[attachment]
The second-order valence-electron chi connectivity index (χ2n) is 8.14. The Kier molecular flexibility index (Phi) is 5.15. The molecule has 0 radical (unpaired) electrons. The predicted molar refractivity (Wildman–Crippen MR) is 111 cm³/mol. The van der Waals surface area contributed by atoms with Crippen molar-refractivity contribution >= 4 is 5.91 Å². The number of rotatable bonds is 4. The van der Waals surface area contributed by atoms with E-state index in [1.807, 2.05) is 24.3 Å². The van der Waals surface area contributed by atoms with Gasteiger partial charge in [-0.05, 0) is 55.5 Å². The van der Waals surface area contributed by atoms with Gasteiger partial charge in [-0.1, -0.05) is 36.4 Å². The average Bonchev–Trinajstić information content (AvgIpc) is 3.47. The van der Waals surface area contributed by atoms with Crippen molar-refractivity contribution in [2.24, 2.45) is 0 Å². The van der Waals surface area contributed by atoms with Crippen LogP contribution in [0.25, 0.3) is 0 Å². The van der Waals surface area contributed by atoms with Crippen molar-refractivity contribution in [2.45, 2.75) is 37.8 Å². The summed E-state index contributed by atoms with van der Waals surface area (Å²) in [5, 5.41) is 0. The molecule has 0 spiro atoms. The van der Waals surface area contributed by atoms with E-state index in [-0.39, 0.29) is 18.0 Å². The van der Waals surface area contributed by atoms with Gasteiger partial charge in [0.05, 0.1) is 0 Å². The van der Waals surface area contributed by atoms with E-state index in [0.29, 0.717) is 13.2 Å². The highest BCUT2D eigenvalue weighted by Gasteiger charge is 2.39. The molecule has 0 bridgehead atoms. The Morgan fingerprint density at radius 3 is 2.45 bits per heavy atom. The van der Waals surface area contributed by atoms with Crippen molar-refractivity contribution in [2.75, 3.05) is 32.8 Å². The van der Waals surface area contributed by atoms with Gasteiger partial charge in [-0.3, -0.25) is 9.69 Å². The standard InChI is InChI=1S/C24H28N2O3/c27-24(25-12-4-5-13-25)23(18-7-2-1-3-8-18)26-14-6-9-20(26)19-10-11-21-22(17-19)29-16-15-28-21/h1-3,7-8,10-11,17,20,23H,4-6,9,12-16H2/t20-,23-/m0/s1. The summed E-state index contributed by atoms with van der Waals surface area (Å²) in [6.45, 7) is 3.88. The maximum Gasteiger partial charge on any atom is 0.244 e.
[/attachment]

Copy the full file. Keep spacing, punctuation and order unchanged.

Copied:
The second-order valence-electron chi connectivity index (χ2n) is 8.14. The Kier molecular flexibility index (Phi) is 5.15. The molecule has 0 radical (unpaired) electrons. The predicted molar refractivity (Wildman–Crippen MR) is 111 cm³/mol. The van der Waals surface area contributed by atoms with Crippen molar-refractivity contribution >= 4 is 5.91 Å². The number of rotatable bonds is 4. The van der Waals surface area contributed by atoms with E-state index in [1.807, 2.05) is 24.3 Å². The van der Waals surface area contributed by atoms with Gasteiger partial charge in [-0.05, 0) is 55.5 Å². The van der Waals surface area contributed by atoms with Gasteiger partial charge in [-0.1, -0.05) is 36.4 Å². The average Bonchev–Trinajstić information content (AvgIpc) is 3.47. The van der Waals surface area contributed by atoms with Crippen molar-refractivity contribution in [2.24, 2.45) is 0 Å². The van der Waals surface area contributed by atoms with Crippen LogP contribution in [0.25, 0.3) is 0 Å². The van der Waals surface area contributed by atoms with Crippen molar-refractivity contribution in [2.45, 2.75) is 37.8 Å². The summed E-state index contributed by atoms with van der Waals surface area (Å²) in [5, 5.41) is 0. The molecule has 0 spiro atoms. The van der Waals surface area contributed by atoms with E-state index in [-0.39, 0.29) is 18.0 Å². The van der Waals surface area contributed by atoms with Gasteiger partial charge in [0.05, 0.1) is 0 Å². The van der Waals surface area contributed by atoms with E-state index in [0.29, 0.717) is 13.2 Å². The highest BCUT2D eigenvalue weighted by Gasteiger charge is 2.39. The molecule has 0 bridgehead atoms. The Morgan fingerprint density at radius 3 is 2.45 bits per heavy atom. The van der Waals surface area contributed by atoms with Crippen molar-refractivity contribution in [2.75, 3.05) is 32.8 Å². The van der Waals surface area contributed by atoms with Gasteiger partial charge in [-0.3, -0.25) is 9.69 Å². The standard InChI is InChI=1S/C24H28N2O3/c27-24(25-12-4-5-13-25)23(18-7-2-1-3-8-18)26-14-6-9-20(26)19-10-11-21-22(17-19)29-16-15-28-21/h1-3,7-8,10-11,17,20,23H,4-6,9,12-16H2/t20-,23-/m0/s1. The summed E-state index contributed by atoms with van der Waals surface area (Å²) in [6.45, 7) is 3.88. The maximum Gasteiger partial charge on any atom is 0.244 e.